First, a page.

The last few years have been difficult to say the least. They've been difficult for everyone, but teachers and students have had to face obstacles they've never had to face before and because of it, anxiety, social and mental issues, behavior issues, and academic issues are higher than they've ever been.
As teachers, we have limited power to change things, but where we have all the power to change things is in our school and in our classrooms.
My principal told us of his idea for a "Kindness Campus" at the end of this school year for the upcoming school year. A campus where kindness reigns supreme and where we are going to work hard as a staff, as students, as mentors, and as a community to bring positivity to our little campus and hope that it spreads beyond our school walls. It's a great idea!
As I was contemplating what I could do in my own classroom to support this idea and I came up with positive notes.
As teachers, we give so much feedback to students in the classroom, on their papers, and on their assessments, but often this feedback, no matter how well-intended, is negative feedback.
Students already face so much negativity in their lives each and every day, whether it be from social media, their peers, news outlets, or even their own family, they are never far from low self-esteem.
We may not be able to change everything, but we can add a bit of positivity to each and every student!
Many of us already write emails to students' parents, and that is awesome, but it's just not as personal as a note given directly to the student. Plus it goes to the parents who already know their child is awesome. Positivity Notes go directly to the student and they instantly can change the student's mood, their day, and even give them a smile, if only for a moment.
Positivity Notes don't take much money or even a lot of time, but the change they can make for a student is priceless.
So grab a set of sticky notes and write positive messages for your students. Have a set pre-made so you can leave them on students' desks when you see that they're down or that they did something extra special that day. You can attach them to assignments before you pass them back. You can place a Positivity Note on all desks before students come into your room to set the class off right. You can write a special birthday message and give it to the student on their special day. If you know they are in band, choir, dance, sports, drama, Science or Math Olympiad, spelling bee, or any other way students are recognized, you can write them a special message after a concert, a game, recital, play, or competition. There are so many different ways that you can encourage and spread positivity to your students.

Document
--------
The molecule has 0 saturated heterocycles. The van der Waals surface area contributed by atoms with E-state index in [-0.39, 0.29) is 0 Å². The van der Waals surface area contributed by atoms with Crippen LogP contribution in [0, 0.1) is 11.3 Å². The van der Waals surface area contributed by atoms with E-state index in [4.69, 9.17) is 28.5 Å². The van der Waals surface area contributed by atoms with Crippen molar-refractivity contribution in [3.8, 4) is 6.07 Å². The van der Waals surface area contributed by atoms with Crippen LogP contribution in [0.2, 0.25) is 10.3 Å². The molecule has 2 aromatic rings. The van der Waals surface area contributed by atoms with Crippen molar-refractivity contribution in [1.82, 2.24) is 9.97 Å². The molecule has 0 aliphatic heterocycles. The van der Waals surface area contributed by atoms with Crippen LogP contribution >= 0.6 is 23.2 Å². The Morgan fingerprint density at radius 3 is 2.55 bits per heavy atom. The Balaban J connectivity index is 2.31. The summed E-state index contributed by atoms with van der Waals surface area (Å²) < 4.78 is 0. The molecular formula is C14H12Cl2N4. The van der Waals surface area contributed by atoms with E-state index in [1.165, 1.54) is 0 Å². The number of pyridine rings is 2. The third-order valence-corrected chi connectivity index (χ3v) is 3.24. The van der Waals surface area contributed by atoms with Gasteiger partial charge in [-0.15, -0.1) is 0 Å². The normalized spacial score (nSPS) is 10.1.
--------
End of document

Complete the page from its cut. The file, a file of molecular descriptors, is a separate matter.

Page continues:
Students are always struggling to be seen for who they are and what they do. They are most noticed when they misbehave and students who don't misbehave are rarely noticed. Think about the last time that you truly paid a compliment to one of your students who always does what you ask, never misbehaves, is always on time, and never gives you any trouble. I know, that although these students are my most appreciated students, they get the least amount of my attention because my attention is nearly always directed at misbehavior. And that is just wrong. Why do only the trouble-makers get my attention? And again, isn't that a form of negative feedback?
And why not extend this activity by having students write positive notes on a Post-It Note and leave it on the desk for the next student to read or to post them on the window in your classroom facing out (have students write these on the BACK of the sticky note so you can stick them to the inside of the window) so passers-by can read them? There are so many variations, but the one thing in common for all of them is to make someone's day.
So I'm so looking forward to implementing these ideas next year. I've made some pre-made Positivity Notes that I can print and cut out and as the year progresses, I'll make more and more as I think of them. But I will also write personalized notes on the many Post-It Notes that I buy each year. I can't think of a better use for these stationary staples. Because at the end of the day, this little random act of kindness can turn a day around for a kid, and for some kids, that's the only positivity they have in their lives.
I remember reading something in a classroom-management blog or book or article or somewhere that we don't want to cause friction in our classrooms. And I read somewhere else that we always want our emails to leave people better off than they were before they read them. I don't want to be the friction in my students' lives and I want my students to leave my class better off than they were before they entered. I believe these Positivity Notes will help do that and generate a unique, positive classroom community that hopefully will spread out into the halls of my school.
Do you have any ideas to spread positivity in your classroom, in your school? Please share them in the comments!
Also, be sure to download my Positivity Cheatsheet and Printable Notes by clicking the button below.